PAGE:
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Written by our sleep expert Sammy Margo

As a sleep expert, I visit many people in their homes and have seen all sorts of sleeping arrangements. I have noticed that more and more of my patients are sleeping in separate beds or in separate rooms.

This often starts when one partner has an episode of illness, such as a cough, heavy cold or back pain and moves temporarily to another room (or in some cases to the sofa) so as not to disturb their partner. They both enjoy such a good night’s sleep that they decide to keep it that way.
Sleeping alone isn’t a sign that your relationship is in trouble.

Research by the UK Sleep Council found one in four of us retreat to a spare room or sofa for a restful and refreshing night’s sleep and now more than half of custom houses have dual master bedrooms!!

Statistics show that people who sleep poorly have a higher divorce rate – so if you persist in sharing a bed despite having your sleep disrupted, you risk not just poor performance at work, reduced concentration and poor health but problems in your relationship.

A lack of sleep can contribute to a greater risk of heart disease, diabetes and depression and lead to driving drowsy, less productivity, less sex in your marriage and being more moody. So don’t ignore sleep problems in your marriage. Ultimately, unresolved sleep issues will create more problems for the two of you.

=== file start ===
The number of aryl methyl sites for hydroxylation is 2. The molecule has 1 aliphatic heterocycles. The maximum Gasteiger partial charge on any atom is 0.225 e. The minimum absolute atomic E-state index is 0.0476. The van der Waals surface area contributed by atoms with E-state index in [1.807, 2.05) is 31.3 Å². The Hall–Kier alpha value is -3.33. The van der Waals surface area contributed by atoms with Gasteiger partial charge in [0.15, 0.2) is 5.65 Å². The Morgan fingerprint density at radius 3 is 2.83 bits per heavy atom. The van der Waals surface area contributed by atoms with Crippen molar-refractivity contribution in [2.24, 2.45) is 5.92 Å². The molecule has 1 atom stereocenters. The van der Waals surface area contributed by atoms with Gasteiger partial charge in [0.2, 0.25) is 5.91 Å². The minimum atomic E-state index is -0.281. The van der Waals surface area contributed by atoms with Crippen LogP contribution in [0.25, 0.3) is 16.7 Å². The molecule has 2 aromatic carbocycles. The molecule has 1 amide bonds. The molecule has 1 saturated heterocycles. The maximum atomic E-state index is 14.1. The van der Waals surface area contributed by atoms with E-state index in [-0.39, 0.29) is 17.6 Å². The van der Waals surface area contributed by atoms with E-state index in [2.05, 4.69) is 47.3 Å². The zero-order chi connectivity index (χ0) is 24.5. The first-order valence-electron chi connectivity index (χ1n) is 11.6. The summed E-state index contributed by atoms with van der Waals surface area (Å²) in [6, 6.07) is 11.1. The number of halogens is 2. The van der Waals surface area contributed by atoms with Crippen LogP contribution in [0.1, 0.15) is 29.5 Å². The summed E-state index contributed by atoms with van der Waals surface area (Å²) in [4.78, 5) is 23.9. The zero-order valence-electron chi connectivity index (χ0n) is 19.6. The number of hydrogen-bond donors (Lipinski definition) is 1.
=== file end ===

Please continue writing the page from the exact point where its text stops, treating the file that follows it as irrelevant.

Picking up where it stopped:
Larks Vs Owls

You like to be tucked up by 10.00 pm – and your partner wants to watch TV till the early hours? The next morning your alarm goes off at 6.30 and your partner is grumpy because they’ve been woken up and they wanted to sleep in till at least 7.30 am.

If you’re living and sleeping with someone who keeps different hours to you and don’t want to sleep separately, replace any bedside lamps with reading lights as they are less disruptive.

You should also both invest in an eye mask to block out all light. If you’re a lark and your partner is an owl it’s probably best if only your partner wears the ear plugs. This is because one of you needs to be able to hear an alarm and it’s easier for a lark to sleep through when an owl goes to bed than it is for an owl to sleep through when a lark gets up. We sleep more lightly in the second half of the night, so if one of you gets up early, the other is likely to wake more easily.

As a physiotherapist and sleep expert I have come to realise that when you sleep well- all is good.
Whether that means the same room, separate mattresses, separate rooms, or in some cases separate houses it is not unromantic, it’s just practical!!

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